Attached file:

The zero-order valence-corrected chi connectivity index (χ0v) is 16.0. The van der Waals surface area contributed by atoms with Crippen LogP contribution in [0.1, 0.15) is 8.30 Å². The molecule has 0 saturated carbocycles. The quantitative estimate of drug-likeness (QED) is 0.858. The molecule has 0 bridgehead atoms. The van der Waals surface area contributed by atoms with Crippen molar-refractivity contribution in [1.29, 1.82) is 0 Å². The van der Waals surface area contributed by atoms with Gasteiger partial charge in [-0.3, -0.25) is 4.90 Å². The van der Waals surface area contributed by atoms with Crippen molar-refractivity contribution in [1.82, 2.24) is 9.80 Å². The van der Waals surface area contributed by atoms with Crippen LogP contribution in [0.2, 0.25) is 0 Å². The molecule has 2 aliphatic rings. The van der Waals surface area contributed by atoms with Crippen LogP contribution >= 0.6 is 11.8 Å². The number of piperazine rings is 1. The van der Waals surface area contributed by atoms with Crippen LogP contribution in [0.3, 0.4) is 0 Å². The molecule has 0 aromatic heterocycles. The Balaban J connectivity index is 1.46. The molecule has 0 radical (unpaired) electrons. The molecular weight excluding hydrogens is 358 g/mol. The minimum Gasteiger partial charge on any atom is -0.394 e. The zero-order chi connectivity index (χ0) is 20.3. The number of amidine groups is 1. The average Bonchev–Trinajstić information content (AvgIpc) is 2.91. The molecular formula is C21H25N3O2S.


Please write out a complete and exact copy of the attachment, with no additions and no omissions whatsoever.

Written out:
The zero-order valence-corrected chi connectivity index (χ0v) is 16.0. The van der Waals surface area contributed by atoms with Crippen LogP contribution in [0.1, 0.15) is 8.30 Å². The molecule has 0 saturated carbocycles. The quantitative estimate of drug-likeness (QED) is 0.858. The molecule has 0 bridgehead atoms. The van der Waals surface area contributed by atoms with Crippen molar-refractivity contribution in [1.29, 1.82) is 0 Å². The van der Waals surface area contributed by atoms with Gasteiger partial charge in [-0.3, -0.25) is 4.90 Å². The van der Waals surface area contributed by atoms with Crippen molar-refractivity contribution in [1.82, 2.24) is 9.80 Å². The van der Waals surface area contributed by atoms with Crippen LogP contribution in [0.2, 0.25) is 0 Å². The molecule has 2 aliphatic rings. The van der Waals surface area contributed by atoms with Crippen LogP contribution >= 0.6 is 11.8 Å². The number of piperazine rings is 1. The van der Waals surface area contributed by atoms with Crippen LogP contribution in [0.3, 0.4) is 0 Å². The molecule has 0 aromatic heterocycles. The Balaban J connectivity index is 1.46. The molecule has 0 radical (unpaired) electrons. The molecular weight excluding hydrogens is 358 g/mol. The minimum Gasteiger partial charge on any atom is -0.394 e. The zero-order chi connectivity index (χ0) is 20.3. The number of amidine groups is 1. The average Bonchev–Trinajstić information content (AvgIpc) is 2.91. The molecular formula is C21H25N3O2S.